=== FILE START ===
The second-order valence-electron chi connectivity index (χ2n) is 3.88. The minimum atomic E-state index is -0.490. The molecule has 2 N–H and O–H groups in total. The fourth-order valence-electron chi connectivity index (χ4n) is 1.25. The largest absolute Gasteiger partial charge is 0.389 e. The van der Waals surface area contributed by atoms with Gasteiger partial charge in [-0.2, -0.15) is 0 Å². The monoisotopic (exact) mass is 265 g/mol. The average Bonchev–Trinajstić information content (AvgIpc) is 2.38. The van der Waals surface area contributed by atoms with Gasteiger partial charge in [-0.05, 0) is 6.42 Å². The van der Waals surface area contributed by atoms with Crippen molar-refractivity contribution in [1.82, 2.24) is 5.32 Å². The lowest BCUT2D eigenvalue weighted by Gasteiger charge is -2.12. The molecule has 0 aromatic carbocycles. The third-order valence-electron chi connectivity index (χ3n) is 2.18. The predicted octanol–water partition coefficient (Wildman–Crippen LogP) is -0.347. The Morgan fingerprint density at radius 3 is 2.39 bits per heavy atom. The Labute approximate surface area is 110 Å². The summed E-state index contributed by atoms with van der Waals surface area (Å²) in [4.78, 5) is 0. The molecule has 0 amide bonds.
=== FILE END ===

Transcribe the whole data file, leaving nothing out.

The second-order valence-electron chi connectivity index (χ2n) is 3.88. The minimum atomic E-state index is -0.490. The molecule has 2 N–H and O–H groups in total. The fourth-order valence-electron chi connectivity index (χ4n) is 1.25. The largest absolute Gasteiger partial charge is 0.389 e. The van der Waals surface area contributed by atoms with Gasteiger partial charge in [-0.2, -0.15) is 0 Å². The monoisotopic (exact) mass is 265 g/mol. The average Bonchev–Trinajstić information content (AvgIpc) is 2.38. The van der Waals surface area contributed by atoms with Gasteiger partial charge in [-0.05, 0) is 6.42 Å². The van der Waals surface area contributed by atoms with Crippen molar-refractivity contribution in [1.82, 2.24) is 5.32 Å². The lowest BCUT2D eigenvalue weighted by Gasteiger charge is -2.12. The molecule has 0 aromatic carbocycles. The third-order valence-electron chi connectivity index (χ3n) is 2.18. The predicted octanol–water partition coefficient (Wildman–Crippen LogP) is -0.347. The Morgan fingerprint density at radius 3 is 2.39 bits per heavy atom. The Labute approximate surface area is 110 Å². The summed E-state index contributed by atoms with van der Waals surface area (Å²) in [4.78, 5) is 0. The molecule has 0 amide bonds.